NYC - UWS: Central Savings Bank
The Central Savings Bank, also known as the Apple Savings Bank for Savings, at 2100-2108 Broadway was designed by Edward York and Philip Sawyer in 1928. The tall, large banking floor still serves Apple Savings Bank, but the old-fashioned second through fifth floors, which used to provide one of the most impressive office spaces in the city, have been converted to apartments. Samuel Yellin is responsible for the design of the grilles, gates, lanterns, brackets, doors, windows, bank screens, mail box, signs and a revision to the lock for the safe deposit grille.
York and Sawyer, architects of the 1924 Federal Reserve Bank, were selected to architect the $2.5 million building on a long, narrow trapezoid plot of land with a narrow south facade facing Verdi Square. To balance the Parisian aesthetic of the nearby Ansonia, a sober limestone facade was used--the lower section deeply cut with blocks as large as 2'x6'. The banking floor has vaulted 65 feet high ceilings with rich ironwork and a multicolored marble floor. The four upper floors, laid out around an irregular, trapezoidal, doughnut-shaped corridor were designed with terrazzo floors, wide hallways and glass-paneled doors.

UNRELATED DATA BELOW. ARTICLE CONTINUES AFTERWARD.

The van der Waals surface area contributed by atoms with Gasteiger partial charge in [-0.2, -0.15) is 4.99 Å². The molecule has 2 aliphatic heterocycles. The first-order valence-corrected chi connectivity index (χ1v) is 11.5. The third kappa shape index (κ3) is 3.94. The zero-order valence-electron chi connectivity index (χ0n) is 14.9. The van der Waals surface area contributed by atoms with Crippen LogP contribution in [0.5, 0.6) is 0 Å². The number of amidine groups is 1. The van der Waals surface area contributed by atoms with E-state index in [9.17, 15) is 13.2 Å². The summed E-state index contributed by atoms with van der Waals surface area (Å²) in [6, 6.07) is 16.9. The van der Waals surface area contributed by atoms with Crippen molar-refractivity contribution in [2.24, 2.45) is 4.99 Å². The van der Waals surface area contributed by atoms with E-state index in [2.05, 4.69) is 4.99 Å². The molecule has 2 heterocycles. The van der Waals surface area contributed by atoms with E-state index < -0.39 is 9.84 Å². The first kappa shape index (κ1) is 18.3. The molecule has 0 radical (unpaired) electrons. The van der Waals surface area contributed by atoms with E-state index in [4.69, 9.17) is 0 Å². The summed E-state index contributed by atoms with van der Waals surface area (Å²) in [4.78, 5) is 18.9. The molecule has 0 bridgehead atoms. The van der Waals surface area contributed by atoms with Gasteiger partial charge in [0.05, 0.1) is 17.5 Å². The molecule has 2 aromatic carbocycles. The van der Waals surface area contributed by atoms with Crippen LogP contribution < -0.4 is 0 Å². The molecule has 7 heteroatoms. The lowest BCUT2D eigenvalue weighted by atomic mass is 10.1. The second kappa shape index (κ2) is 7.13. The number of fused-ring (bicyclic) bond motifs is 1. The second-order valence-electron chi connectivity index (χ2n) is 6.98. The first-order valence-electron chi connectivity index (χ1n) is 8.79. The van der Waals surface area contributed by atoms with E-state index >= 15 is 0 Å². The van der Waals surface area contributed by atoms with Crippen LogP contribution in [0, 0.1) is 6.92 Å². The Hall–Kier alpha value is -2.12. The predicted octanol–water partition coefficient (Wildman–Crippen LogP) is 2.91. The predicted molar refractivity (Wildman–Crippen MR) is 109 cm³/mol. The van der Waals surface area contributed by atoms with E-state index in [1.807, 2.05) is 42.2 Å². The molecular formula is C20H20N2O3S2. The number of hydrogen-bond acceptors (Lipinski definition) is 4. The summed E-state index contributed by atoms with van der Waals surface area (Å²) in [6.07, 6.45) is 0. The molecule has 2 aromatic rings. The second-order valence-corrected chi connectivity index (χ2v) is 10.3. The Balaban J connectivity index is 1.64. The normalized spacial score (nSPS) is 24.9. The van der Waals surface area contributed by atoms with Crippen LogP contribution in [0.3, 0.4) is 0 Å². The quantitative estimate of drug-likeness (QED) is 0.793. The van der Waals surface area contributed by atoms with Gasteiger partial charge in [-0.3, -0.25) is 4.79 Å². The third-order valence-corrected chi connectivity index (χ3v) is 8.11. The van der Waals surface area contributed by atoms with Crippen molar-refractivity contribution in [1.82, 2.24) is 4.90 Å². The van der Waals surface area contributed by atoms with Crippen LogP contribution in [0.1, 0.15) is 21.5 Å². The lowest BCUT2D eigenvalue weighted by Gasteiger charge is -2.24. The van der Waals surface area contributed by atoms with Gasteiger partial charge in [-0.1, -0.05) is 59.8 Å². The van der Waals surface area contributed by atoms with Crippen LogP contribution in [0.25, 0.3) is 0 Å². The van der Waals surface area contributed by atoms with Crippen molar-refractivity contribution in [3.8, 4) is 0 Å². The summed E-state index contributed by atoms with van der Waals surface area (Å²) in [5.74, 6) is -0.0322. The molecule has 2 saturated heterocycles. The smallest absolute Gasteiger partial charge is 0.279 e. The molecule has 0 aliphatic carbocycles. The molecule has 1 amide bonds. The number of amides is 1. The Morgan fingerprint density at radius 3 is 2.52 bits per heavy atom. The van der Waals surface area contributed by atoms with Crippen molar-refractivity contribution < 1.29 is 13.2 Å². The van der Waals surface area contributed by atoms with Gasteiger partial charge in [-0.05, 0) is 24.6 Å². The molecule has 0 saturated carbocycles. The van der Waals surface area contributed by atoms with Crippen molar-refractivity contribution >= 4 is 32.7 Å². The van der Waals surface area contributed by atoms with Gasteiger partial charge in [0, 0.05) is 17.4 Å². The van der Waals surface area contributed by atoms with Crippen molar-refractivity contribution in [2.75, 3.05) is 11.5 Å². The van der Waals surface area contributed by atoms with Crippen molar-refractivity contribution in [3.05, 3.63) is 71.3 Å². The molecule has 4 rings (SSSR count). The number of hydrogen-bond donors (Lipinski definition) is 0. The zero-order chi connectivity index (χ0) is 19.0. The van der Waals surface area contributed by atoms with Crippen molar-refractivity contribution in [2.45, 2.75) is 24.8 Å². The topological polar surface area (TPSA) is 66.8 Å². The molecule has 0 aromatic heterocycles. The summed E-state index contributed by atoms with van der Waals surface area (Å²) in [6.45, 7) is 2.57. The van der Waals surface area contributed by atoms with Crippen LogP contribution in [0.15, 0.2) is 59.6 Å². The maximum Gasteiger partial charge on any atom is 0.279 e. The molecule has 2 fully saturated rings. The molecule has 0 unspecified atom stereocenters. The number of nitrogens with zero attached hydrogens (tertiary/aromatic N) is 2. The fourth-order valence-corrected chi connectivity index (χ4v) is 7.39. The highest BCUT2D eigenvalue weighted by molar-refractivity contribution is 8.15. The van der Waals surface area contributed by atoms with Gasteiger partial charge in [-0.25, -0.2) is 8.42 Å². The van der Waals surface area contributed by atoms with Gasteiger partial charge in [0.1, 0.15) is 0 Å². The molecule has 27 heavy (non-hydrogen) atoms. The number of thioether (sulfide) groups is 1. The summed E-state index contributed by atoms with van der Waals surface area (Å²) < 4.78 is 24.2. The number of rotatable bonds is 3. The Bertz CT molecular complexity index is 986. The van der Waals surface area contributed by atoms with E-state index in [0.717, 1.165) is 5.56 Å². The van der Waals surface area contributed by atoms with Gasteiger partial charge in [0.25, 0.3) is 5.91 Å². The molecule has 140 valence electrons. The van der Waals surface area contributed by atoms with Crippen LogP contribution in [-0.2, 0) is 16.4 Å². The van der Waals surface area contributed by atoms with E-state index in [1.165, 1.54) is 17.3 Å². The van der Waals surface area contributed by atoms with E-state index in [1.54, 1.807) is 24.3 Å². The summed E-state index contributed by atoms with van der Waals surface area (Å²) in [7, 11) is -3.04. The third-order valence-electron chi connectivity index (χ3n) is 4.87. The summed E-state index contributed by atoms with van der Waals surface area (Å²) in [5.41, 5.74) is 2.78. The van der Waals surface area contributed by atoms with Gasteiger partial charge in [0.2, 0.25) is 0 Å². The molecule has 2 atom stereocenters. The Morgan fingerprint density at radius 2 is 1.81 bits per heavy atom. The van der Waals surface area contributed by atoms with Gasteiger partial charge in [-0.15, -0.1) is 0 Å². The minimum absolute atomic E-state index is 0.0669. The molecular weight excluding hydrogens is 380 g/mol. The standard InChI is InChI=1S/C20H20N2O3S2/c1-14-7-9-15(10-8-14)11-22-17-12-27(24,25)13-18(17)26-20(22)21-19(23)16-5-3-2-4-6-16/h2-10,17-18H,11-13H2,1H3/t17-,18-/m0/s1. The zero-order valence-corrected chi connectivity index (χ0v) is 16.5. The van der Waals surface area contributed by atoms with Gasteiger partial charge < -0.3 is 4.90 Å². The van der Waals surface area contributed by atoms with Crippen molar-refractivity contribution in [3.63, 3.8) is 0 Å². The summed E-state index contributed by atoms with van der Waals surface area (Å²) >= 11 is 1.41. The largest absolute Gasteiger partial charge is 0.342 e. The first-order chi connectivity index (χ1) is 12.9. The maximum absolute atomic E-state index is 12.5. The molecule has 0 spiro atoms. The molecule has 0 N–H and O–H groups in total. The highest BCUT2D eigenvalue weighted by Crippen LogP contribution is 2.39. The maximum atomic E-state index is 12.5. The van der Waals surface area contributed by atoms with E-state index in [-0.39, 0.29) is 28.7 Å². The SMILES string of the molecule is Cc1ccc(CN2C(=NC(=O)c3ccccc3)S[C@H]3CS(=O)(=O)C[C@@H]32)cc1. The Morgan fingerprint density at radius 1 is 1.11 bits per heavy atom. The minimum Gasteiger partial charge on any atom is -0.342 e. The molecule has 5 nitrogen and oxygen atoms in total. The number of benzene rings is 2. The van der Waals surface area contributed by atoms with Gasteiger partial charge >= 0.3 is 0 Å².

The Central Savings Bank was designated a landmark by the New York City Landmarks Preservation Commission in 1990.
National Register #83001720 (1983)